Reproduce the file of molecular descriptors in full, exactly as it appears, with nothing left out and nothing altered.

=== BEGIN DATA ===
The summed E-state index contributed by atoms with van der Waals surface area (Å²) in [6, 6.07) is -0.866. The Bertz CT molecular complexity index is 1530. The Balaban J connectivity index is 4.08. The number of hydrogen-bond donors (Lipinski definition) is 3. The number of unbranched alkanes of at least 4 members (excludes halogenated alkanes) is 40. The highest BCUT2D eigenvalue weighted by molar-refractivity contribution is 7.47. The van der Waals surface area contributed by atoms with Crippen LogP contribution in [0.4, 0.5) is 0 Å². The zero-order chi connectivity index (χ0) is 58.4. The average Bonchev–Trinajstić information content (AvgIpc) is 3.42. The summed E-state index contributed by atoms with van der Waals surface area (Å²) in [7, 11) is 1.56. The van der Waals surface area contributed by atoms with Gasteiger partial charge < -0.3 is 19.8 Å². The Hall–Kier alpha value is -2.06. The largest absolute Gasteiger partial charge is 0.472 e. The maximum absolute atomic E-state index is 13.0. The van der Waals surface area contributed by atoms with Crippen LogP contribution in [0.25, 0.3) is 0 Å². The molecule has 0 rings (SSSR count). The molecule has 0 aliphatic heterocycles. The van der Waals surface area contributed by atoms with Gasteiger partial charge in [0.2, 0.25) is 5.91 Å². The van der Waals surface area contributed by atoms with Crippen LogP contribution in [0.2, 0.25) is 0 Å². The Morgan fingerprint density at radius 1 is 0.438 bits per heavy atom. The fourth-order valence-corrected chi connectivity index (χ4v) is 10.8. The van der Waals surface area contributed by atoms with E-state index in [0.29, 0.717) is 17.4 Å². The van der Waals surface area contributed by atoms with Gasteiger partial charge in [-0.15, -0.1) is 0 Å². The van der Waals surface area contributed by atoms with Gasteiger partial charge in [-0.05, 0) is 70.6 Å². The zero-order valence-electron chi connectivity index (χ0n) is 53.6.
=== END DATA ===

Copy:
The summed E-state index contributed by atoms with van der Waals surface area (Å²) in [6, 6.07) is -0.866. The Bertz CT molecular complexity index is 1530. The Balaban J connectivity index is 4.08. The number of hydrogen-bond donors (Lipinski definition) is 3. The number of unbranched alkanes of at least 4 members (excludes halogenated alkanes) is 40. The highest BCUT2D eigenvalue weighted by molar-refractivity contribution is 7.47. The van der Waals surface area contributed by atoms with Crippen LogP contribution in [0.4, 0.5) is 0 Å². The zero-order chi connectivity index (χ0) is 58.4. The average Bonchev–Trinajstić information content (AvgIpc) is 3.42. The summed E-state index contributed by atoms with van der Waals surface area (Å²) in [7, 11) is 1.56. The van der Waals surface area contributed by atoms with Gasteiger partial charge < -0.3 is 19.8 Å². The Hall–Kier alpha value is -2.06. The largest absolute Gasteiger partial charge is 0.472 e. The maximum absolute atomic E-state index is 13.0. The van der Waals surface area contributed by atoms with Crippen LogP contribution in [0.25, 0.3) is 0 Å². The molecule has 0 rings (SSSR count). The molecule has 0 aliphatic heterocycles. The van der Waals surface area contributed by atoms with Gasteiger partial charge in [0.2, 0.25) is 5.91 Å². The van der Waals surface area contributed by atoms with Crippen LogP contribution in [0.2, 0.25) is 0 Å². The Morgan fingerprint density at radius 1 is 0.438 bits per heavy atom. The fourth-order valence-corrected chi connectivity index (χ4v) is 10.8. The van der Waals surface area contributed by atoms with E-state index in [0.29, 0.717) is 17.4 Å². The van der Waals surface area contributed by atoms with Gasteiger partial charge in [-0.15, -0.1) is 0 Å². The van der Waals surface area contributed by atoms with Gasteiger partial charge in [-0.05, 0) is 70.6 Å². The zero-order valence-electron chi connectivity index (χ0n) is 53.6.